Abedi Pele, former Ghanaian international soccer player and captain, is regarded as the greatest player in Ghana's history and amongst the best in the African continent. As a pioneer of African soccer in European clubs, Pele played for Italian, Swiss, German, and French teams. He also played 67 times for his country in the 80's and 90's. Named African Footballer of the Year in 1991, 1992 and 1993, his name was also included as one of the 125 Greatest Living Footballers in March 2004. Though he never got to play a World Cup, he dominated African soccer for nearly a decade. Today, Pele owns a club that nurtures young talent to join the fledgling league of Ghana. This legend is deeply involved with charity work and is one of the continent's most respected Ambassadors. As a member of FIFA's Football Committee, Pele has the honor of taking part in the maximum number of charity matches than any other African player.
Jomo Sono lost his soccer star father in a car crash at the age of 8. His mother abandoned him and Sono was looked after by his ailing grandparents. At the age of 10, he sold apples and peanuts during soccer matches. During a soccer match one of the players was absent and Sono was asked to quickly put on a soccer shirt and stand in for the player! That was the beginning of Sono's illustrious career. He soon became known for his incredible dribbling and accurate passing skills. A fan gave Sono the nickname Jomo, or burning spear, since he saw in him the same leadership qualities as the President of Kenya, Jomo Kenyatta. And Sono sure did live up to his name! Having played for Orlando Pirates, he went to play for New York Cosmos alongside Brazil's Pele. On his return, he bought the Highlands Park Club and renamed it Jomo Cosmos in honor of his old team. The club achieved great success and Sono developed new talent for Bafana Bafana, South Africa's national team. Today, the Black Prince is the longest serving coach in South Africa's Premier League and is also on the board of the Premier League. Former Cameroonian forward, Roger Milla, is one of the first African players to become a major international soccer star. Having represented his country in three World Cups, Milla attained international stardom at the age of 38 when most footballers retire! Wearing the famous number 9 soccer shirt, he went on to score 4 goals in the 1990 World Cup, which got Cameroon into the quarterfinals. He also made it to Pele's list of the 125 greatest living footballers. Besides winning numerous distinctions on the soccer field, Milla serves as an Ambassador for Cameroon and UNAIDS.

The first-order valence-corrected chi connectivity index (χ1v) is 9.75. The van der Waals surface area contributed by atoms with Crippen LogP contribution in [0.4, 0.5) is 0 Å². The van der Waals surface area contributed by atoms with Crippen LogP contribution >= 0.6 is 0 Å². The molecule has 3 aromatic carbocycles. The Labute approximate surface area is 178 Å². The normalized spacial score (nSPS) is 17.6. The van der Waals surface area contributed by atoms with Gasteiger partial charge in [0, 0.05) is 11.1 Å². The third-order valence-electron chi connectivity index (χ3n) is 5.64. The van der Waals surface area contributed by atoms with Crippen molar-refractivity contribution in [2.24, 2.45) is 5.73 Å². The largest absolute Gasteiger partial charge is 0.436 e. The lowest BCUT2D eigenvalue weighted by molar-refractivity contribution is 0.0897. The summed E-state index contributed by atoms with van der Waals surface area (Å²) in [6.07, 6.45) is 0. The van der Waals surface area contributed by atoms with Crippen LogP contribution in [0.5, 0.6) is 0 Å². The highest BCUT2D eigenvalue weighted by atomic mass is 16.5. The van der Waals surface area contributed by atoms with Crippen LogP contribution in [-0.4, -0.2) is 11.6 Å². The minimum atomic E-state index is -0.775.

Liberian George Weah played for clubs in France, Italy and England for 14 years. The year 1995 saw him become the FIFA World Player of the Year, European Footballer of the Year, and African Footballer of the Year. Considered as one of the best African footballers ever, Weah has since taken up humanitarian and political causes in Liberia. Through soccer he spreads joy and promotes education among children. As President of the Junior Professionals, Weah discovered many a talent who have gone on to play for the Liberian national team.
Lucas Radebe, former South African player and national team captain, began his career as a goalkeeper. He later moved to the Kaizer Chiefs where he played as a midfielder. Radebe then joined the South African National Team in 1992. The year 1994 saw him move to wear the Leeds United soccer uniforms, where he became a huge soccer star and captain. Radebe was also captain of the South African national team during the 1998 and 2002 World Cups. Radebe is FIFA's Ambassador for the SOS Children's Villages.